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Owlish

My email/calendar program died on Saturday, taking with it every email message I have received in the past five'ish years that I either thought worth keeping or was too lazy to delete

 - I know! I couldn't have had more than a couple few twenty thousand emails in there and yet the program offed itself. what a mystery as to the cause -

as well as the only record of what I am supposed to be doing today, let alone this week or next month. Drive the kids to appointments, sure, but which kids and what appointments?

While I am still in shock over the totality of this loss I also feel kinda liberated. How can anyone possibly expect me to go to the dentist or attend Patrick's Field Day - about equal on my list of thing to do - when I no longer know when these things are supposed to occur?

Right? Right?

I am totally screwed and let this be a lesson to you. Cull those emails. Backup those files. Yea, do not as I do lest, verily, ye be compelled to look like an utter fool OVER and OVER and OVER again as, um, ye call random receptionists to ask if they are expecting to see anyone in your family any time in the next six months.

Right now I am going to take my laptop to the nice Mac people - a forlorn hope, I know, but still - to see if they can shake some sense into it. I expect they will impound it so if you don't hear from me for a few days either a) I have dropped off the face of the earth again; or b) I am wandering around the eastern suburbs trying to look casual while I try to figure out where I am supposed to be.

In the meantime I leave you with the single most exciting thing that has ever happened to Caroline in her entire life. Ever. Her words.

A month ago I spotted an owl just outside our bathroom window as it flew into the top of a hollow tree. I thought this justified further investigation and Steve obliged by setting up one of his trail cameras in an adjacent tree.

After a week the owl was apparently still using the place although we managed to get only one (1) photo of her via OwlCam.

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We wondered if perhaps she knew we were trying to get pictures and was deliberately avoiding our TMZ'esque snare. That's how smart owls look. With their bright eyes and round heads - you start imagining things that are ridiculous.

Once we knew we had an owl roosting within a bocce throw of our house, though, it was fairly easy to get more pictures. I simply told the children to let me know when they saw a giant bird swooping around the backyard and soon they were screaming OWWWWWWWWWWL! every couple of days.

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So that was all very exciting and we all felt like so many Strix Varia Goodalls as we peered up into the owl hole and studied the ground for feathers and small bones. Then one evening we realized that the now familiar hooting seemed to be coming from two different directions and we discovered that we had not one owl but two.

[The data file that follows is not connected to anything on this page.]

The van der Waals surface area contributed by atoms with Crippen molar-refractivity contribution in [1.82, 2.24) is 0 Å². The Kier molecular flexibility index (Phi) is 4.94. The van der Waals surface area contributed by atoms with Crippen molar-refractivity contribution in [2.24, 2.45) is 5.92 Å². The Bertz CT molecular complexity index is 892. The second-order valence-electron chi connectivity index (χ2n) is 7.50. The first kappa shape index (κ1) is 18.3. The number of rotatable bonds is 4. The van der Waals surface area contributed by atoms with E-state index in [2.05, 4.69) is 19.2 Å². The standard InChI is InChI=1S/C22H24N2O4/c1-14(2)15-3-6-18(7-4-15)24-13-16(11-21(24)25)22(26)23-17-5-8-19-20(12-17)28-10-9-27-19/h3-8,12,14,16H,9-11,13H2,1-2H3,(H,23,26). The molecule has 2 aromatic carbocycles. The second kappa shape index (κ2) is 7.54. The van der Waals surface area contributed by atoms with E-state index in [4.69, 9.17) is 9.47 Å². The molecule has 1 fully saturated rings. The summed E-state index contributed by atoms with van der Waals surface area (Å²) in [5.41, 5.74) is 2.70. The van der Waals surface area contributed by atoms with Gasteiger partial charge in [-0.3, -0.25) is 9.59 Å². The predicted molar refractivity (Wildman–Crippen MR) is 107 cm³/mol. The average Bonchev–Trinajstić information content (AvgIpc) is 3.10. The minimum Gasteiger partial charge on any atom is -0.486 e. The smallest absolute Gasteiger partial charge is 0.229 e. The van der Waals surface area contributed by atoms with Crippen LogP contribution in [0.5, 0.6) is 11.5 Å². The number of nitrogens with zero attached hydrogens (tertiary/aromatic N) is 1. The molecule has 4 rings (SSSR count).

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[note: apparently all owls look exactly the same but trust me this is a different owl]

The one we first spotted is a female and this one is a male and they are apparently roosting within a few hundred yards of one another and if you ever watched Friends you know towards what that sort of familiarity inevitably leads.

See that lighter colored fuzzy thing in the lower corner there?

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Right!

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Awwwwwwwwwwwwwwwww. A baby owl. Couldn't you just?

But wait. Three days later.

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!!!


That little pop you heard? Caroline's mind trying to process so much owlet-y goodness.

And on that note, wish me luck with my damned computer, please, even though I have only my own slackness to blame.

PS The other morning Caroline told me about her dream from the night before.

"I found a mouse running around in the kitchen," she said, "and I... I sort of squeezed all of the breath out of it."

She paused and looked at me, no doubt waiting for my knee-jerk maternal "Caroline it is not nice to talk about squashing things to death" but I guessed where she was going and I let it pass.

I nodded. "Mouse, kitchen, no more breathing, ok. Then what?"

"Then I took the mouse outside and I fed it to the baby owl twins and they became my pets!"

I said, "What a nice dream."

She said, "Yes."

Then she waited expectantly before finally asking, "Well?"

"Well what?"

"Will you give me a dead mouse?"

"No."

I think it is good for children to have these trials and tribulations. Builds character.

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